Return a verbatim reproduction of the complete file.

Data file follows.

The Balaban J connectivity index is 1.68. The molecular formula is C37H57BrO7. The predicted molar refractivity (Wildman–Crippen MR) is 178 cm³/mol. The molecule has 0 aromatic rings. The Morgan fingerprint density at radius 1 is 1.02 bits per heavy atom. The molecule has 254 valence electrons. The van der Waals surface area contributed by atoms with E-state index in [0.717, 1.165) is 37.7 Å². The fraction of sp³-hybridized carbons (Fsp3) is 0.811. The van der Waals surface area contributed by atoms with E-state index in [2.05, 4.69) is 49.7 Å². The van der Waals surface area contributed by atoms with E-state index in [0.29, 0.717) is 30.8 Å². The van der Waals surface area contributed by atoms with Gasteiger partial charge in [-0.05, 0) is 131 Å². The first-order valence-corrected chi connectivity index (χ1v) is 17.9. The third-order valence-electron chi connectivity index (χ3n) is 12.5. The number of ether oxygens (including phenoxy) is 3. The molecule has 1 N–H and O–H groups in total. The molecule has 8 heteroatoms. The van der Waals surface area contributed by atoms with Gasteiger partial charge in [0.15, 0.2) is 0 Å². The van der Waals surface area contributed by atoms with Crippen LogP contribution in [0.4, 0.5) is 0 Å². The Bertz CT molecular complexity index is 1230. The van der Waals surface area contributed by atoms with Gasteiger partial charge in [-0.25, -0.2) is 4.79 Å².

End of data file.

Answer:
The Balaban J connectivity index is 1.68. The molecular formula is C37H57BrO7. The predicted molar refractivity (Wildman–Crippen MR) is 178 cm³/mol. The molecule has 0 aromatic rings. The Morgan fingerprint density at radius 1 is 1.02 bits per heavy atom. The molecule has 254 valence electrons. The van der Waals surface area contributed by atoms with E-state index in [0.717, 1.165) is 37.7 Å². The fraction of sp³-hybridized carbons (Fsp3) is 0.811. The van der Waals surface area contributed by atoms with E-state index in [2.05, 4.69) is 49.7 Å². The van der Waals surface area contributed by atoms with E-state index in [0.29, 0.717) is 30.8 Å². The van der Waals surface area contributed by atoms with Gasteiger partial charge in [-0.05, 0) is 131 Å². The first-order valence-corrected chi connectivity index (χ1v) is 17.9. The third-order valence-electron chi connectivity index (χ3n) is 12.5. The number of ether oxygens (including phenoxy) is 3. The molecule has 1 N–H and O–H groups in total. The molecule has 8 heteroatoms. The van der Waals surface area contributed by atoms with Gasteiger partial charge in [0.15, 0.2) is 0 Å². The van der Waals surface area contributed by atoms with Crippen LogP contribution in [0.4, 0.5) is 0 Å². The Bertz CT molecular complexity index is 1230. The van der Waals surface area contributed by atoms with Gasteiger partial charge in [-0.25, -0.2) is 4.79 Å².